Abre stent data show ‘struggle to maintain patency’ among post-thrombotic syndrome patients

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Stephen Black presents at The VEINS 2022

The Abre venous stent demonstrated three-year primary patency rates of 97.1%, 76.5% and 70.4% respectively for non-thrombotic iliac vein lesion (NIVL), acute deep vein thrombosis (DVT), and post-thrombotic syndrome (PTS) patient populations within the ABRE clinical study, a late-breaking session at The VEINS (Venous Endovascular Interventional Strategies) 2022 conference (Oct. 30–31) in Las Vegas heard.

Presenter Stephen Black, MD, from Guy’s and St Thomas’ Hospital in London, England, delivered the breakdown of clinical outcomes from the trial based on initial clinical presentation two weeks after revealing an overall effectiveness rate through 36 months of 81.6% and a freedom from clinically driven target lesion revascularization (CD-TLR) rate of 89.3% at the American Vein and Lymphatic Society (AVLS) 2022 annual meeting (Oct. 13–16) in New Orleans. The data show that the “struggle to maintain patency” largely rests in the PTS patient population, Black noted.

The multicenter study enrolled 200 patients at 24 sites—16 in the U.S. and eight in the European Union. Some 47.5% of the pool was made up of PTS patients, with 36% presenting with NIVLs and 16.5% with acute DVTs. Furthermore, Black reported that 88 of the subjects, 44% of the study population, were fitted with a stent extending below the inguinal ligament—70.5% of them in PTS patients.

In terms of secondary endpoints, Black revealed that the study showed no stent fractures through three years, and similarly, no delayed stent migrations. “This speaks to the topic we’ve been continuing to discuss: that stent migration really does seem to be an operator issue rather than a stent issue,” Black told The VEINS 2022 attendees.

Quality-of-life assessments showed a “steep increase” in the first six months, which “was maintained through all the follow-up time points [12, 24 and 36 months] for all the population subgroups, acute DVT, PTS and NIVL,” he said. The same was true for functional assessments of the venous system, Black added.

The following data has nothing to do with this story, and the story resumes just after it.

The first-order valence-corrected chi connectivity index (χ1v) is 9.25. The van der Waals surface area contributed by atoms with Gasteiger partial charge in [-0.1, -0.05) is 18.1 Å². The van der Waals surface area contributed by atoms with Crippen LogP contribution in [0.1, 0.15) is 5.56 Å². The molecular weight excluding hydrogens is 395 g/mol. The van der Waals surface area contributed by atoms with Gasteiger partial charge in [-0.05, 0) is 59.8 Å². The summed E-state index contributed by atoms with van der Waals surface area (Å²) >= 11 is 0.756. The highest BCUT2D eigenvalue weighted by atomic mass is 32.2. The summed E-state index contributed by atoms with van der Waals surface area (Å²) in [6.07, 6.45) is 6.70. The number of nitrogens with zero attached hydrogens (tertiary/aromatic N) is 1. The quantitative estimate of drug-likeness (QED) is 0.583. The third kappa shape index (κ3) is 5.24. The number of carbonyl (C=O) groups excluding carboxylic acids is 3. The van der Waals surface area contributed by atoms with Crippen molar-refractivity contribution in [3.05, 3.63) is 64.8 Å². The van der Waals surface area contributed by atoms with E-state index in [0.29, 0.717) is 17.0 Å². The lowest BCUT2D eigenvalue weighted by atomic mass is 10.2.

“This was a challenging and complex patient population, with a significant number of patients with PTS with stent extension into the common femoral vein below the inguinal ligament,” he concluded of the subgroup analysis. “[We saw] a sustained primary patency out to 36 months, with the NIVL group in particular performing well. There have been no issues with stent integrity in terms of fracture or delayed stent migration through 36 months.

“And, most importantly, [we saw] improved quality of life in all presenting subgroups maintained throughout the follow-up period, with similar in venous function.”

Session panelist Raghu Kolluri, MD, from OhioHealth in Columbus, Ohio, asked Black where this data places the Abre device in the larger landscape of venous stents. “All the IDE [investigational device exemption] studies show similar results,” Black responded. “The performance in the NIVL group has been excellent, with drop offs in the acute DVT and PTS groups that we’ve seen before. So, where does it fit? It just adds to the data we now have to say that treating patients with chronic disease is sustainable and improves quality of life. We need to continue with randomized trials to really give us that weight of evidence.”

The study also reiterated the challenges of the PTS population, Black added. “A 30% patency loss at 36 months is something we probably need to improve,” something true “of all the other studies as well.”

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